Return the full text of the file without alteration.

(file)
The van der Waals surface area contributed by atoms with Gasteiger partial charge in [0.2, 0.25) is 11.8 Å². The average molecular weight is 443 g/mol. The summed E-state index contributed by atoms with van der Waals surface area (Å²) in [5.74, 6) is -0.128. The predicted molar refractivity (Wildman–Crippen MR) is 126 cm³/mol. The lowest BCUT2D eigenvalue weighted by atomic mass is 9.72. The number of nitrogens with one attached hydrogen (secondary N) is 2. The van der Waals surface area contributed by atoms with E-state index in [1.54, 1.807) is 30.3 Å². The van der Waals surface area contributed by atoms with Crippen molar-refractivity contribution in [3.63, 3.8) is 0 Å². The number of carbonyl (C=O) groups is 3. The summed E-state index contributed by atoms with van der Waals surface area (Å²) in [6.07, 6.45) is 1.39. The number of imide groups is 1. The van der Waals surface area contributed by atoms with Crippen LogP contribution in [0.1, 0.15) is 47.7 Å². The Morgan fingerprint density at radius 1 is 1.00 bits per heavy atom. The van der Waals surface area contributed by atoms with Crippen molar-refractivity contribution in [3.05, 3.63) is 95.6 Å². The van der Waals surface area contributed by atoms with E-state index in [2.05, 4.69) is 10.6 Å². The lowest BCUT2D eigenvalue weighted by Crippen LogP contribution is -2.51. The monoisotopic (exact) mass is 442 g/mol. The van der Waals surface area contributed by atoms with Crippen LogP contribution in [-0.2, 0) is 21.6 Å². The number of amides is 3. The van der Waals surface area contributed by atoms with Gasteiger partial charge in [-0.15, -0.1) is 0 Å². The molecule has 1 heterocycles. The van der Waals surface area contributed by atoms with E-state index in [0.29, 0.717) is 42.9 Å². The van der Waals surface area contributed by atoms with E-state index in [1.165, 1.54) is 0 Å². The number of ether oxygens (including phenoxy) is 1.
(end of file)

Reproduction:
The van der Waals surface area contributed by atoms with Gasteiger partial charge in [0.2, 0.25) is 11.8 Å². The average molecular weight is 443 g/mol. The summed E-state index contributed by atoms with van der Waals surface area (Å²) in [5.74, 6) is -0.128. The predicted molar refractivity (Wildman–Crippen MR) is 126 cm³/mol. The lowest BCUT2D eigenvalue weighted by atomic mass is 9.72. The number of nitrogens with one attached hydrogen (secondary N) is 2. The van der Waals surface area contributed by atoms with E-state index in [1.54, 1.807) is 30.3 Å². The van der Waals surface area contributed by atoms with Crippen molar-refractivity contribution in [3.63, 3.8) is 0 Å². The number of carbonyl (C=O) groups is 3. The summed E-state index contributed by atoms with van der Waals surface area (Å²) in [6.07, 6.45) is 1.39. The number of imide groups is 1. The van der Waals surface area contributed by atoms with Crippen LogP contribution in [0.1, 0.15) is 47.7 Å². The Morgan fingerprint density at radius 1 is 1.00 bits per heavy atom. The van der Waals surface area contributed by atoms with Crippen molar-refractivity contribution in [3.05, 3.63) is 95.6 Å². The van der Waals surface area contributed by atoms with E-state index in [2.05, 4.69) is 10.6 Å². The lowest BCUT2D eigenvalue weighted by Crippen LogP contribution is -2.51. The monoisotopic (exact) mass is 442 g/mol. The van der Waals surface area contributed by atoms with Crippen LogP contribution in [-0.2, 0) is 21.6 Å². The number of amides is 3. The van der Waals surface area contributed by atoms with Gasteiger partial charge in [-0.15, -0.1) is 0 Å². The molecule has 1 heterocycles. The van der Waals surface area contributed by atoms with E-state index in [0.29, 0.717) is 42.9 Å². The van der Waals surface area contributed by atoms with E-state index in [1.165, 1.54) is 0 Å². The number of ether oxygens (including phenoxy) is 1.